It seems like every neighborhood now has its own yoga studio. Stores that sell yoga specific clothes have profit margins that will make your head spin. The rumors of the benefits of yoga are flying around weight-lifting and climbing gyms, running clubs, and cycling shops (I’ve even met a guy doing yoga to improve his golf game). With 36 million practitioners in the US, it’s definitely the “it” workout and doesn’t seem to be going anywhere.
Its sudden pervasiveness and Eastern roots have many in the church asking, “Is it ethical for Christians to practice yoga?” As a certified yoga teacher and Masters of Divinity student at a conservative Protestant seminary, I have many conversations around this. Here is a summary of the discussions I’ve had:
1) It’s Hindi/ Buddhist roots. This is approximately the normative argument. Its assumption is that there is something metaphysically sinful in the practice of yoga which goes against the first commandment. It is the concern that doing downward dog is secret Sanskrit code for worshipping Vishnu. And if one does any sequence of yoga poses, Vishnu (or Satan) will be rubbing his hands in the back of the room saying, “Aha! I fooled them into worshipping me without knowing it!”
Christians like Albert Mohler, John Piper, and Douglas R. Groothuis believe that no matter how secularized the form of yoga, the practitioner is still participating in an overtly sexual ritual of the occult. Their thought is that no matter the Christian’s intention in going into a yoga practice, he/she is “channeling sexual energy throughout the body as a means of sexual enlightenment.” I appreciate these men’s conservative approach in trying to uphold the first (and possibly second) commandments. There were, in fact, times in my yoga teacher training when I had to opt out of chants or object to some minor metaphysical teaching because it didn’t align with Biblical teaching. However, the only teaching on anything sexual was that sexuality was a fact of being embodied and that “making love” is a good stress reliever. We covered it in about two minutes over a 200-hour program. The only time we discussed Hindu gods was a basic description of Ganesh when we learned a traditional Sanskrit chant.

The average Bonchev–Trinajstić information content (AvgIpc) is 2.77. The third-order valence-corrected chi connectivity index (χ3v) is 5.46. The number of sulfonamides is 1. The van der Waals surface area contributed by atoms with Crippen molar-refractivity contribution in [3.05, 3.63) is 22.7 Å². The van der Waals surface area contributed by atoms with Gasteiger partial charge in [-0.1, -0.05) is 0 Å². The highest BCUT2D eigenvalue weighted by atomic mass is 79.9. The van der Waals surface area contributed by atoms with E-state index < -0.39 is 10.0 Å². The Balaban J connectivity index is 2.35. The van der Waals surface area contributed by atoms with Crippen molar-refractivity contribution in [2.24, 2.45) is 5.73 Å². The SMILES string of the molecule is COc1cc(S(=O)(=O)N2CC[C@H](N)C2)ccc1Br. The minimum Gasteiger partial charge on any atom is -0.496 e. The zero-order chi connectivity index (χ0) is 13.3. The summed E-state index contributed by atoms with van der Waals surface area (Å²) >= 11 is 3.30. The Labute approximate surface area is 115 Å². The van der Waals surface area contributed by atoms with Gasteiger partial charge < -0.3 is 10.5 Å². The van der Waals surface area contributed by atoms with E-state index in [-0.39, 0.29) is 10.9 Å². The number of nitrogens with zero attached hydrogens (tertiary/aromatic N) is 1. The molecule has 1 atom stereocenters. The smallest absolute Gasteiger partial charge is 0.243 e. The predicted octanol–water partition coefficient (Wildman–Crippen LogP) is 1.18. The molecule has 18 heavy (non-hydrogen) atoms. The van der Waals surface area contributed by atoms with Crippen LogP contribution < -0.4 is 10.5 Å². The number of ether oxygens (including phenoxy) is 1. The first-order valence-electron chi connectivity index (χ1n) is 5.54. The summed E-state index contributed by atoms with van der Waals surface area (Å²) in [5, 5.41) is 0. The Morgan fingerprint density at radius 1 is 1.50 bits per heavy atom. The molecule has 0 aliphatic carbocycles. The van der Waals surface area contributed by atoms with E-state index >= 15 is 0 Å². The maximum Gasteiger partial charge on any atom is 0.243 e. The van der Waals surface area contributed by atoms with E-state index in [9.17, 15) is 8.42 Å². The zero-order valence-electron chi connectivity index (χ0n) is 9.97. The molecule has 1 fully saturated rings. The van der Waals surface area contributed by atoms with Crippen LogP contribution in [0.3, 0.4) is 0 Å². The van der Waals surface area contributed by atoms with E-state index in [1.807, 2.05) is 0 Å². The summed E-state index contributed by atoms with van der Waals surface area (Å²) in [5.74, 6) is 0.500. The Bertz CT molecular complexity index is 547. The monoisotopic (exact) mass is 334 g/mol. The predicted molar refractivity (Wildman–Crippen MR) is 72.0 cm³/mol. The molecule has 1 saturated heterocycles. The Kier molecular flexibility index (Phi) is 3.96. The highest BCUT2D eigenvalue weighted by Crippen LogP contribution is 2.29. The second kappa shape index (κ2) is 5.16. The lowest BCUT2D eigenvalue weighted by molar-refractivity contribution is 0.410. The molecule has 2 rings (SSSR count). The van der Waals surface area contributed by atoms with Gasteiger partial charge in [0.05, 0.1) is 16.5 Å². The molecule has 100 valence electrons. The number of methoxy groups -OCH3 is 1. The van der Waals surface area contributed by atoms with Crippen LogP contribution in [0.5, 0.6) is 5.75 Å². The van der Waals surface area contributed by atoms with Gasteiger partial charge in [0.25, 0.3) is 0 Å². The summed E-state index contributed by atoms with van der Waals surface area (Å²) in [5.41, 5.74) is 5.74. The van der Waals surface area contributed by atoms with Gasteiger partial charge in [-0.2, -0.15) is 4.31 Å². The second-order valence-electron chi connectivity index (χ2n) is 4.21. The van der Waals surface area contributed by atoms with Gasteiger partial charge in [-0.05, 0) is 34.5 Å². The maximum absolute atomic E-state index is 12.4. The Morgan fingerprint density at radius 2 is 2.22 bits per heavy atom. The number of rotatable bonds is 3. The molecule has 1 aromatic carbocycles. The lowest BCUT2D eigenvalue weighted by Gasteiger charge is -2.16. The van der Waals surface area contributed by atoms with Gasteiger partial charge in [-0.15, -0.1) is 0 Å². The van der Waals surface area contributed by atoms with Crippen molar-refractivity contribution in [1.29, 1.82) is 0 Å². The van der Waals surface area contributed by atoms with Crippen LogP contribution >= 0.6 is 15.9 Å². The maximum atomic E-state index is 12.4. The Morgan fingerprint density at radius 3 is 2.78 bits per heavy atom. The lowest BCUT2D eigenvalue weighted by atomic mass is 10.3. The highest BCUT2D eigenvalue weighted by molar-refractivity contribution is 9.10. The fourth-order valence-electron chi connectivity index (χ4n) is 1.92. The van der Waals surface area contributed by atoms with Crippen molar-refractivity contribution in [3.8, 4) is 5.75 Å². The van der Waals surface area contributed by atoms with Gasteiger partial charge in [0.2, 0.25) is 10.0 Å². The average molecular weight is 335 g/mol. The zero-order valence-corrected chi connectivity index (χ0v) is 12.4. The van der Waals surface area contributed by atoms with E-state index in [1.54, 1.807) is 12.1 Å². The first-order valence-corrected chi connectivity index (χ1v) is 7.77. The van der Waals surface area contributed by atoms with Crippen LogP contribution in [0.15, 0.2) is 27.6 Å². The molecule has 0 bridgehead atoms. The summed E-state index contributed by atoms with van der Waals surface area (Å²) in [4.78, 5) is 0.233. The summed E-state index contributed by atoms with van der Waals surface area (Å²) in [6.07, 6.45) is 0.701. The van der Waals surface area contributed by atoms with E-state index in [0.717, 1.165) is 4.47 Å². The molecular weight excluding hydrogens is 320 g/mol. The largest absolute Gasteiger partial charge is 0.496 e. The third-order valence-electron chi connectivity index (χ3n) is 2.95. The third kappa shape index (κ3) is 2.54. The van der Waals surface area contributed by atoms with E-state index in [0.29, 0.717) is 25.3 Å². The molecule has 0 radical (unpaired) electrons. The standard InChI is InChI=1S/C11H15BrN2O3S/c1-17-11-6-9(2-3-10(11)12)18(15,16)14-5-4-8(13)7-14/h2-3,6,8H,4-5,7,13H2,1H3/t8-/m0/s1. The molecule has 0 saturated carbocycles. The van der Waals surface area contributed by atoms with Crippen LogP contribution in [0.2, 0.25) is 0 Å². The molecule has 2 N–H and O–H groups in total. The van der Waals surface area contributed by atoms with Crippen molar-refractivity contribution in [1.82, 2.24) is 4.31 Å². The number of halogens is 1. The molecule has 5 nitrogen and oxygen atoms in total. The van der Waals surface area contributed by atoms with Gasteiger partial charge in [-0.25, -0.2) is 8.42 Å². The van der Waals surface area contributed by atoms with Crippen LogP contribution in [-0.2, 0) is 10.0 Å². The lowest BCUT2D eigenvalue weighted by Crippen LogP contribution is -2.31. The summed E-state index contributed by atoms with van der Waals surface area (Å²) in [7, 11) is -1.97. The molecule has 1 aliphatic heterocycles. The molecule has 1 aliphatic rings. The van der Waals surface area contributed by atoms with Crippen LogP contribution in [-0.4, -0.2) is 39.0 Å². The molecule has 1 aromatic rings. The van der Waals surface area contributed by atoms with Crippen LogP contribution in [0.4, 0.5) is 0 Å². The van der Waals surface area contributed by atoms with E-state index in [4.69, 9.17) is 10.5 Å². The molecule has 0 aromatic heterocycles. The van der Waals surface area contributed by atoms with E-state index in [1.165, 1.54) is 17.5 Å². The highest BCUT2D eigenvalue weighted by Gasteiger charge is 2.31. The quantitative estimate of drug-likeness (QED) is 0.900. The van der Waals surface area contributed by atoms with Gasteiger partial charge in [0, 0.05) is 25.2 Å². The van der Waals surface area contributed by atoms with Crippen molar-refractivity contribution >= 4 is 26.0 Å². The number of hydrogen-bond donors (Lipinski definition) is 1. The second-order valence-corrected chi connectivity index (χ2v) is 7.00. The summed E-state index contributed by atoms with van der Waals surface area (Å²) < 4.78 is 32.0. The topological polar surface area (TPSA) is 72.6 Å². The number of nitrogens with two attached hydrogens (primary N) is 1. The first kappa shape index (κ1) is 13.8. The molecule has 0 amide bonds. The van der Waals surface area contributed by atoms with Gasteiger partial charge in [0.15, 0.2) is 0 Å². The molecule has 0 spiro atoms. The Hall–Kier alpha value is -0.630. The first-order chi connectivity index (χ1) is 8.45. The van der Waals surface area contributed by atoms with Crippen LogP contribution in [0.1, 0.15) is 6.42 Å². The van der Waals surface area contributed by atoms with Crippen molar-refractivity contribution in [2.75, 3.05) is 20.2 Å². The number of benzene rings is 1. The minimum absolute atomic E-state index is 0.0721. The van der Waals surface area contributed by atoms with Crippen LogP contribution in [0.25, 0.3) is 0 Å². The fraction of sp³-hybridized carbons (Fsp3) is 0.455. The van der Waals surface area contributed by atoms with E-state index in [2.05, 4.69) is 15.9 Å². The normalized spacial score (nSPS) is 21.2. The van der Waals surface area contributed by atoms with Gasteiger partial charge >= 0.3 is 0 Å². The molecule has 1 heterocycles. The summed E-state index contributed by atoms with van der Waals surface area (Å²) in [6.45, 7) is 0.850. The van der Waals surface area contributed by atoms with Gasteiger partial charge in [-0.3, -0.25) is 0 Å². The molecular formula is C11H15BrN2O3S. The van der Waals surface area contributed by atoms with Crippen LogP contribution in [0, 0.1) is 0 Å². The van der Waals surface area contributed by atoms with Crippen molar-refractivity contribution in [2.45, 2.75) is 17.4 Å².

Here’s something these men don’t seem to know: the movements conducted in an actual yoga class are only slightly different than any done in ballet or modern dance classes. The only difference is the emphasis on moving with the breath. I do not believe that 1 Corinthians 6:12-22 applies to any yoga class in which a Westerner is likely to find themselves. I’ve done more “channeling of sexual energy” dancing in my bathroom to Whitney Houston. Therefore, for someone to think that these movements are, in themselves, offensive to God is a denial of the meaning of Christ’s bodily incarnation. The fact that Jesus was bodily born and bodily resurrected dignifies our bodies and our worshipful bodily expressions. Moreover, God made our bodies, and “everything created by God is good, and nothing is to be rejected if it is received with thanksgiving, for it is made holy by the word of God and prayer.” If as a Christian I thankfully and prayerfully recognize the creative, loving power of the Lord who made me while I’m in a headstand, then it is glorifying to the God of the Bible. Vishnu, Ganesh, or whoever has no place on my mat.
2) It’s trendy cultural capitulation: This is somewhat a focus on the situational ethic. The negative argument states, “Christians practicing yoga is, at worst, religious syncretism, at best, wrongful cultural appropriation.”